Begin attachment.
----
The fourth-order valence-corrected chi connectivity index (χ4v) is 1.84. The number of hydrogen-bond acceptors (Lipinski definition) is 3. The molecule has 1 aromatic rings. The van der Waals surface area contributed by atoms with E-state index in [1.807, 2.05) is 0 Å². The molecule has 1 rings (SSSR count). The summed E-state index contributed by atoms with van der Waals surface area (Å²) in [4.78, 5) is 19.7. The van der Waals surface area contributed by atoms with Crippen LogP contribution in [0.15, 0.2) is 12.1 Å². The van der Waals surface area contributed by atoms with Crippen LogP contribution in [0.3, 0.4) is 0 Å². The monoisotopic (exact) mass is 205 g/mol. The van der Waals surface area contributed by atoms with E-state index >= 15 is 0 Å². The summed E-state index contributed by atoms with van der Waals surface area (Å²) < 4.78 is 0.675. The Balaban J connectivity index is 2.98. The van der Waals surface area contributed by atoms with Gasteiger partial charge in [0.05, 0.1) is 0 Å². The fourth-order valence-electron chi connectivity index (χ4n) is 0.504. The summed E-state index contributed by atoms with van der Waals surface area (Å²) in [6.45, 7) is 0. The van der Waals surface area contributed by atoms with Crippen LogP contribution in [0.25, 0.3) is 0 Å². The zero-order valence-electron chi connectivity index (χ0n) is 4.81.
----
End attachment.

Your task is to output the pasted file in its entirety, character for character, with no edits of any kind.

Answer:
The fourth-order valence-corrected chi connectivity index (χ4v) is 1.84. The number of hydrogen-bond acceptors (Lipinski definition) is 3. The molecule has 1 aromatic rings. The van der Waals surface area contributed by atoms with E-state index in [1.807, 2.05) is 0 Å². The molecule has 1 rings (SSSR count). The summed E-state index contributed by atoms with van der Waals surface area (Å²) in [4.78, 5) is 19.7. The van der Waals surface area contributed by atoms with Crippen LogP contribution in [0.15, 0.2) is 12.1 Å². The van der Waals surface area contributed by atoms with Crippen LogP contribution in [0.3, 0.4) is 0 Å². The monoisotopic (exact) mass is 205 g/mol. The van der Waals surface area contributed by atoms with E-state index >= 15 is 0 Å². The summed E-state index contributed by atoms with van der Waals surface area (Å²) < 4.78 is 0.675. The Balaban J connectivity index is 2.98. The van der Waals surface area contributed by atoms with Gasteiger partial charge in [0.05, 0.1) is 0 Å². The fourth-order valence-electron chi connectivity index (χ4n) is 0.504. The summed E-state index contributed by atoms with van der Waals surface area (Å²) in [6.45, 7) is 0. The van der Waals surface area contributed by atoms with Crippen LogP contribution in [0.25, 0.3) is 0 Å². The zero-order valence-electron chi connectivity index (χ0n) is 4.81.